Wednesday, August 16, 2006


I woke up this morning, certain it was 2006, and now I learn that it's the mid-1990s all over again and Camille Paglia is rampant once more, declaring all sorts of people feminist heroes, the only grounds for disqualification being that no one is eligible who's an actual feminist.

Only this time it's not Paglia -- it's The New Republic, in the person of a young female journalist named Elspeth Moore, who for six months half a decade ago ago was "the only liberal" working on a red-state assembly line, an experience that now makes her cheer hate speech as long as it's delivered by a gal with sass:

I love Ann Coulter because, in her, I see a loudmouth on the assembly line, fighting not to be squished and whittled and boxed into the shape Washington seems to think fits a girl just right.

A couple of Coulter lines Ms. Moore regards as empowering:

* On the First Amendment: "An excuse for overweight women to dance in pasties and The New York Times to commit treason." ("Just completely terrible, I know. But I have to admit, I giggled.")

* "Al Gore? Total fag." ("I admit it, I snickered. What can I say--her timing was great.")

And attacking the four 9/11 widows who pushed for the creation of the 9/11 Commission? To die for:

It is a little absurd to hold up a person as an expert judge of the 9/11 Commission Report, for example, just because she lost a loved one. Liberals do tend to do that kind of thing, and it makes us look like weenies.

I'll let Lance Mannion handle that:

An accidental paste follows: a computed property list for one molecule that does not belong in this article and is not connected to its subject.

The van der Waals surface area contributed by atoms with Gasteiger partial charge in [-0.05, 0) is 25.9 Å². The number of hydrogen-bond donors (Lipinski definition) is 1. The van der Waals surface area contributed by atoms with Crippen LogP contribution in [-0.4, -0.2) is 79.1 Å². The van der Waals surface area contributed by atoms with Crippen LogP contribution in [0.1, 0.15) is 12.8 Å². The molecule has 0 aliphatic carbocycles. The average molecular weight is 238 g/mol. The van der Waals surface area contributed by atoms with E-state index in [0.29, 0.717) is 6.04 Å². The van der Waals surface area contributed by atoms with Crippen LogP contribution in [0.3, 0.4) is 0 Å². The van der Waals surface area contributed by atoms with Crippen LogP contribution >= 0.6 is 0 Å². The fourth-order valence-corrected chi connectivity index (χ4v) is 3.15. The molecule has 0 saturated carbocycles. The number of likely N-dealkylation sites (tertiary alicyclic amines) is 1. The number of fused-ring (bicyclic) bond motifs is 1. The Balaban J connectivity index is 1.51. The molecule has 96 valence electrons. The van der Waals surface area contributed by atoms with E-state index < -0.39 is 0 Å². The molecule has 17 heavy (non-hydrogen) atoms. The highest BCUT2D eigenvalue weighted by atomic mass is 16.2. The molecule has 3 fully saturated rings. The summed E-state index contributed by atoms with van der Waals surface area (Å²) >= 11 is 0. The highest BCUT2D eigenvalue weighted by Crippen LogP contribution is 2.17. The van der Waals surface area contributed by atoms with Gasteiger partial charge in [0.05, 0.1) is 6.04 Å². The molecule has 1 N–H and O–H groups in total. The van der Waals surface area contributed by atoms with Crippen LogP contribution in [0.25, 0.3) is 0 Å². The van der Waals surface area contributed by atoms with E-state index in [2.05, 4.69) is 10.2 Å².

Yes, it would be absurd, if those women had not made themselves experts on the 9/11 Commission Report, if they had not in fact been the ones who pushed and pushed and pushed until there was a 9/11 Commission to issue a report, if it had not been the case that if those women hadn't worked as hard and as intelligently and expertly as they did, then George Bush and Company would have gotten their way and there'd have been no Commission, no report, no investigation at all, even the half-baked one that we had.

I'll add that the widows in question, far from being tools of the Democratic Party, made themselves into experts on their own, over a long period of time -- here's the story -- and only in 2004 attached themselves to the Kerry campaign.

I'll also remind you that the Bush campaign held up a 9/11 victim's teenage daughter as an expert on the effectiveness of George W. Bush's foreign policy, in a campaign ad that ran nearly 30,000 times.

That's what I despise about this argument -- the fact that Coulter has given the "moderate" mainstream press mass amnesia with regard to the fact that the GOP is happy to put up "unassailable" spokespeople. People such as Debra Burlingame, the sister of a 9/11 pilot who wrote this anti-Kerry op-ed for The Wall Street Journal and otherwise backed Bush in 2004. Or, earlier, a sister of a Willie Horton victim who campaigned for Bush the Elder in 1988.

Moore has half a point about the sexism of some criticism of Coulter -- we ought to be able to do better in critiquing her than crude schoolyard vulgarisms. But is that all it takes to make someone a hero? That people call her bad names?

And on that subject, this is just dumb:

She makes nice liberals think bad thoughts--particularly about whether they would have sex with her.

I can only speak for this not-so-nice liberal, but the only "bad thought" of this kind she inspires in me is that she's trying, desperately, to make me think about whether I'd have sex with her. You know what? It's not working.*

(Looking for Coulter-lust? Look no further. Also go here.)

Hat tip to Shakespeare's Sister, particularly the commenter who got me past the TNR subscription firewall.


*JUST TO CLARIFY: She is trying, and sometimes she seems to resent the self-imposed effort. See her recent Jay Leno interview, specifically the part about a third of the way through in which she talks somewhat wearily about "wear[ing] sexy dresses" and growing her hair long.

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